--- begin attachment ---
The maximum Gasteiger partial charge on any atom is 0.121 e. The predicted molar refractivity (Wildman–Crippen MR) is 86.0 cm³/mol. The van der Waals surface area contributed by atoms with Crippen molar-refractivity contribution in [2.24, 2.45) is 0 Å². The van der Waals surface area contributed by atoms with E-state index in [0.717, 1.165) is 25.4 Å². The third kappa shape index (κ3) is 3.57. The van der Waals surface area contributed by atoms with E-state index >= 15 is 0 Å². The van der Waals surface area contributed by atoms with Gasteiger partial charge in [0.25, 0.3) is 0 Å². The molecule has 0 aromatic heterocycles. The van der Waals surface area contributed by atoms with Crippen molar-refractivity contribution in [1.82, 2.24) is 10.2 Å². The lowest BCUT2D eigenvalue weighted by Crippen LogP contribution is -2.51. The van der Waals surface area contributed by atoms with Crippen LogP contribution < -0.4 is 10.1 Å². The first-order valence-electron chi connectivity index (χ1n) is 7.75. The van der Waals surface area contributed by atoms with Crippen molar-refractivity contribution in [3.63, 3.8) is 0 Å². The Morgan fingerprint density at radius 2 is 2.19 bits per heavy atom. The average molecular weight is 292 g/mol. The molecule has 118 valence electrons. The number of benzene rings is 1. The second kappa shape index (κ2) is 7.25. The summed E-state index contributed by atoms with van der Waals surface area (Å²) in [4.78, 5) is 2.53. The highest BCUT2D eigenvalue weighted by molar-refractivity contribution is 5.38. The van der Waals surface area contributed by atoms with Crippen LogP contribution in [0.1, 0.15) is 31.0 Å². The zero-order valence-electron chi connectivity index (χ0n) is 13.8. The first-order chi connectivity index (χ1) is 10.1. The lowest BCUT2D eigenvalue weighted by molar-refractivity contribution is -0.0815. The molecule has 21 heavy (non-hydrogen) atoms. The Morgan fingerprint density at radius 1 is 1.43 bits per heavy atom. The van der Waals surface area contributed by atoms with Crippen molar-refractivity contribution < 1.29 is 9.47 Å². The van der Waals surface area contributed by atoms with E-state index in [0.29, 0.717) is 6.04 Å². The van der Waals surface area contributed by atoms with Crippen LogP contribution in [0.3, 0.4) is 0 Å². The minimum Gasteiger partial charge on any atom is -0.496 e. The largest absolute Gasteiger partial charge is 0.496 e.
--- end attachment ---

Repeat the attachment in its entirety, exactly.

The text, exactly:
The maximum Gasteiger partial charge on any atom is 0.121 e. The predicted molar refractivity (Wildman–Crippen MR) is 86.0 cm³/mol. The van der Waals surface area contributed by atoms with Crippen molar-refractivity contribution in [2.24, 2.45) is 0 Å². The van der Waals surface area contributed by atoms with E-state index in [0.717, 1.165) is 25.4 Å². The third kappa shape index (κ3) is 3.57. The van der Waals surface area contributed by atoms with E-state index >= 15 is 0 Å². The van der Waals surface area contributed by atoms with Gasteiger partial charge in [0.25, 0.3) is 0 Å². The molecule has 0 aromatic heterocycles. The van der Waals surface area contributed by atoms with Crippen molar-refractivity contribution in [1.82, 2.24) is 10.2 Å². The lowest BCUT2D eigenvalue weighted by Crippen LogP contribution is -2.51. The van der Waals surface area contributed by atoms with Crippen LogP contribution < -0.4 is 10.1 Å². The first-order valence-electron chi connectivity index (χ1n) is 7.75. The van der Waals surface area contributed by atoms with Crippen molar-refractivity contribution in [3.63, 3.8) is 0 Å². The Morgan fingerprint density at radius 2 is 2.19 bits per heavy atom. The average molecular weight is 292 g/mol. The molecule has 118 valence electrons. The number of benzene rings is 1. The second kappa shape index (κ2) is 7.25. The summed E-state index contributed by atoms with van der Waals surface area (Å²) in [4.78, 5) is 2.53. The highest BCUT2D eigenvalue weighted by molar-refractivity contribution is 5.38. The van der Waals surface area contributed by atoms with Crippen LogP contribution in [0.1, 0.15) is 31.0 Å². The zero-order valence-electron chi connectivity index (χ0n) is 13.8. The first-order chi connectivity index (χ1) is 10.1. The lowest BCUT2D eigenvalue weighted by molar-refractivity contribution is -0.0815. The molecule has 21 heavy (non-hydrogen) atoms. The Morgan fingerprint density at radius 1 is 1.43 bits per heavy atom. The van der Waals surface area contributed by atoms with Crippen molar-refractivity contribution < 1.29 is 9.47 Å². The van der Waals surface area contributed by atoms with E-state index in [0.29, 0.717) is 6.04 Å². The van der Waals surface area contributed by atoms with Crippen LogP contribution in [0.3, 0.4) is 0 Å². The minimum Gasteiger partial charge on any atom is -0.496 e. The largest absolute Gasteiger partial charge is 0.496 e.